In Hollywood divorce, like any breakup, can either be handled in a civil or non-civil fashion. Being human like any of us, a celebrity divorce can be done intelligently or it can become destructive like the War of the Roses. With the emerging news of the Cruise/Holmes divorce I hope that they can keep their pain private and civil. The media may not like it, but low conflict – and little news – is what’s good for children.
The media craves viewers and readers. As such, there is little incentive to shed a positive light on celebrity relationships and breakups. Instead, the media feeds off of the negative news and delivers it to the public in an appetizing way that depicts these tumultuous relationships as exciting, normative news.
Yet it is neither normal nor healthy to be involved in a turbulent relationship. It will slowly deteriorate the mind, body, and soul. Research shows that the best outcomes in divorce are in the low conflict cases – and this takes hard work on the part of the parents.
Our media fails to inform the public that there is nothing glamorous about an unstable relationship. It strains other relationships within the family and dampens the mood in the household. If there are children involved, they receive the short end of the stick, as they witness the instability and begin to regard it as the norm.
Celebrity Divorces, Exploitation & Media:
One heavily publicized breakup is Halle Berry and Gabriel Aubry’s, especially because of their bitter custody battle over their four year old daughter, Nahla. The media continues to have a field day reporting on this couple’s turmoil, as both parties openly discuss their disdain for the other. Interestingly enough, their breakup was initially a civil one as Aubry says of Berry, “She is, and will forever be, one of the most special and beautiful people that I have ever known, and I am certain that we will continue to have only love and respect for one another”.
This civility quickly made a 180-degree turn as sources close to Berry are accusing Aubry of using racial slurs towards Berry. This invites the media and the public to give their opinion and add to the already heated affair. No child deserves to be subjected to this.
Or, you may remember the unfortunate 2002 divorce between Alec Baldwin and his wife, Kim Bassinger. This divorce was made public by Mr. Baldwin’s outburst toward his daughter, Ireland, who he believed was manipulated by Ms. Bassinger. This tape, in turn was publicized by Ms. Bassinger; or at least that is what Mr. Baldwin claims in his compelling 2008 book, A Promise to Ourselves.
An Interesting Book: Baldwin’s book is one man’s view of divorce from the nasty inside, including a blistering critique of the “divorce industry” which includes well paid attorneys and therapists.
I have some sympathy; sadly, many divorces spin out of control if just one party has an unyielding agenda. And yes, sometimes the professionals just add insult to injury. Attorneys can stir the pot and benefit financially; therapists can over identify with their clients and miss what is really going on, and judges can be burnt out or make mistakes. No question, it is difficult to have an intelligent divorce if you are depending on the “system” to solve your problems. For those who are interested, take a look at my series on The Malignant Divorce and The Narcissistic Ex.
A Promise to Ourselves is worth a read. Baldwin makes a case for Parental Alienation Syndrome, but more importantly, he gives us an insider’s view on what it is like to divorce as a media icon. Would there be as much damage if Bassinger and Baldwin had not been famous? Did Ireland benefit from seeing her parents in a public power struggle? I don’t think so.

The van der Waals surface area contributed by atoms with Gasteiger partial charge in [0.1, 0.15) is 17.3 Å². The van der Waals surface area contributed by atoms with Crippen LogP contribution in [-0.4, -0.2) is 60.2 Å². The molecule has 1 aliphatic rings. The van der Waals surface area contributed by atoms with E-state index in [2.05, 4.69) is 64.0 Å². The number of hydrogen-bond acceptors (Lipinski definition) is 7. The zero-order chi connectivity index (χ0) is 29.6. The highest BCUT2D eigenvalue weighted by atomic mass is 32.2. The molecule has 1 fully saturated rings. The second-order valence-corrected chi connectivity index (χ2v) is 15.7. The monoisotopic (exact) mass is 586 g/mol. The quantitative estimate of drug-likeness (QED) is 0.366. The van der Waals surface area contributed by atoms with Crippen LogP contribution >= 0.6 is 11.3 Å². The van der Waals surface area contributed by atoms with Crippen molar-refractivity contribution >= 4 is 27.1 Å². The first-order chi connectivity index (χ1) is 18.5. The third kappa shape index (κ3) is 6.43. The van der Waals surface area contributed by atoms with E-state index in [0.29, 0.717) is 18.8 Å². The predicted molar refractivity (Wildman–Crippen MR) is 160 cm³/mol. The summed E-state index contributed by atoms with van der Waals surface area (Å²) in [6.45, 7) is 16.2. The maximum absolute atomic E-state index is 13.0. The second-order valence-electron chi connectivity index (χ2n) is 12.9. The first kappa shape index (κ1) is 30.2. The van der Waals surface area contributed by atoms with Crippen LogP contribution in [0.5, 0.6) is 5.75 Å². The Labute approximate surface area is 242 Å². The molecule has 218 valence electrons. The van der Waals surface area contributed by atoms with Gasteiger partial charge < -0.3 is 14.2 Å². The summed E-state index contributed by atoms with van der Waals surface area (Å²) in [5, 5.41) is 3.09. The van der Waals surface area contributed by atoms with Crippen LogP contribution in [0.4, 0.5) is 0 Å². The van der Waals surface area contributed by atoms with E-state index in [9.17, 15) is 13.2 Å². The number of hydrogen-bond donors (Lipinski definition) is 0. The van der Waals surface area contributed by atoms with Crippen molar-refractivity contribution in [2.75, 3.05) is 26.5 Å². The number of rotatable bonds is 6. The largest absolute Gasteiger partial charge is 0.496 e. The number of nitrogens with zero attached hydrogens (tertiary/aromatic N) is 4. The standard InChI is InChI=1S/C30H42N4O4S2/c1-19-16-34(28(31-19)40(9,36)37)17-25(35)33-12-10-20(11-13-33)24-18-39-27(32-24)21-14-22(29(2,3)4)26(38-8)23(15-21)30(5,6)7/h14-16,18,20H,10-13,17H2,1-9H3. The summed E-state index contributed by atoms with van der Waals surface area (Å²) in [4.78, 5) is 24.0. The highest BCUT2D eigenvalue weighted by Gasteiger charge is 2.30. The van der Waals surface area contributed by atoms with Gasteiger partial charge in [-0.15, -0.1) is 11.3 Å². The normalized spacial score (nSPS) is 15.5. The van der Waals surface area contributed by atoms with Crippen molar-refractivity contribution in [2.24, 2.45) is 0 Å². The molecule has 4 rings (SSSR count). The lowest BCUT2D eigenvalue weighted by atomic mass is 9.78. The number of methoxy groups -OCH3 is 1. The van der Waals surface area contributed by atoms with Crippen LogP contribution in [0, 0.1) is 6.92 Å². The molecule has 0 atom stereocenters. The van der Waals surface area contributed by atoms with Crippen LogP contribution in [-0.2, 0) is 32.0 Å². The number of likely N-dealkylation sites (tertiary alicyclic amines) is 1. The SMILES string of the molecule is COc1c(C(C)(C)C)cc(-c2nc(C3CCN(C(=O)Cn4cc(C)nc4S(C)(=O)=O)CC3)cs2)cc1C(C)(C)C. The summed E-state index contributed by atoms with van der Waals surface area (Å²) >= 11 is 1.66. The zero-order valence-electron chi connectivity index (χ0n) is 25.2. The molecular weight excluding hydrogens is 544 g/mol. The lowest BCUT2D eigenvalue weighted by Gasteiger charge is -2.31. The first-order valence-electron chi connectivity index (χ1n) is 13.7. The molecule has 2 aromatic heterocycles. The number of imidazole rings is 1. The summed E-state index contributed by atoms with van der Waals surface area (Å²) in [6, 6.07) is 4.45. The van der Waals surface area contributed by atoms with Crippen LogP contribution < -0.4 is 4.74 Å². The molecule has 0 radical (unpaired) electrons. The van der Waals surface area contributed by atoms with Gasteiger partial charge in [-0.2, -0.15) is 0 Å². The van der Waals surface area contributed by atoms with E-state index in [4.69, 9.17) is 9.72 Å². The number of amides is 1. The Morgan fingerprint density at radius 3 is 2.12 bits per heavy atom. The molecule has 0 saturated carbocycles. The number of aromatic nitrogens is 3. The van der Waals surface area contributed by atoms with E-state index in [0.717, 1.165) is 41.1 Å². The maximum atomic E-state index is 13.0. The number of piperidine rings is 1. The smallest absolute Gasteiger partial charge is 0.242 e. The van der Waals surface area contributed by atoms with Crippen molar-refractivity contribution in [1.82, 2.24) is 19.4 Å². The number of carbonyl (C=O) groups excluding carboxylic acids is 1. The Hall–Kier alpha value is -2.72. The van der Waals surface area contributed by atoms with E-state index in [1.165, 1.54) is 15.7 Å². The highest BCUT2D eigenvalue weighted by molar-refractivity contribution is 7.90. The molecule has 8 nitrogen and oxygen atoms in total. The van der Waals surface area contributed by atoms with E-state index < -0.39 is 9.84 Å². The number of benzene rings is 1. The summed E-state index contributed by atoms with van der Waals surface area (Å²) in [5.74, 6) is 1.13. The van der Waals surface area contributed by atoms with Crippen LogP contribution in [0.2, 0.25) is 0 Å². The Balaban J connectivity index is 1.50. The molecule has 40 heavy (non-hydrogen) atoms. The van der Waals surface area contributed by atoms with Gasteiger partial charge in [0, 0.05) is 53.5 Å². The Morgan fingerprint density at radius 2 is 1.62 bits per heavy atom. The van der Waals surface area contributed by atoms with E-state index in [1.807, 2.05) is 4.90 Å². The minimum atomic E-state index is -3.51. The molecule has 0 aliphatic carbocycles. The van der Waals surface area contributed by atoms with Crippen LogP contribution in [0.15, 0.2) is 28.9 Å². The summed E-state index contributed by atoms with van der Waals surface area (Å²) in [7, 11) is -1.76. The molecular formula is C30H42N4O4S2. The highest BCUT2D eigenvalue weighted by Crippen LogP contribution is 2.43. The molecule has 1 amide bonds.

Everyone benefits when divorce is handled with dignity.
But, does it make the news?
Celebrity Divorces Kept Private:
I applaud celebrity couples like Al and Tipper Gore and Troy and Rhonda Aikman who have found a way to keep their separations private. There is dignity here and they should serve as a model for how divorce should be done. We don’t hear a lot of gossip in either of these stories because both couples have kept their hurt and anger among those they trust. Their divorces may be as drama-filled as Berry and Aubry or Baldwin and Bassinger; however, it’s their ability to remain private and concealed that we applaud.
A favorite Friends star, Courtney Cox also successfully managed to have a private and amicable divorce. She and her (soon-to-be) ex-husband, David Arquette represented themselves during the filing of their legal documents. Although we learn they both agreed on a joint physical and legal custody over their 8-year-old daughter, Coco and Cox asked to drop Arquette’s last name, the pair wisely keep the details of their relationship to themselves. Cox has even said that she and David continue to be “best friends” after announcing their separation in 2010. The cooperation between the two illustrates two positive role models to their daughter who is still given the opportunity to be nurtured in a loving environment.
Divorce is not anyone’s business. It needs to be kept between the couple and with those the family chooses to involve (i.e. family, close friends, clergy or a psychiatrist). Without the additional pressure from the outside world, divorce can remain between two people who loved each other once; and be handled in a civil manner.
Follow the example of the Gores, the Aikmans, and the Arquette’s and be dignified and responsible during your breakup or divorce. Think of it this way: you wouldn’t tell just anybody where you keep the family jewels, only those who have your unfailing trust. View your divorce as one of the family jewels, because it isn’t everyone’s business to know what went wrong.
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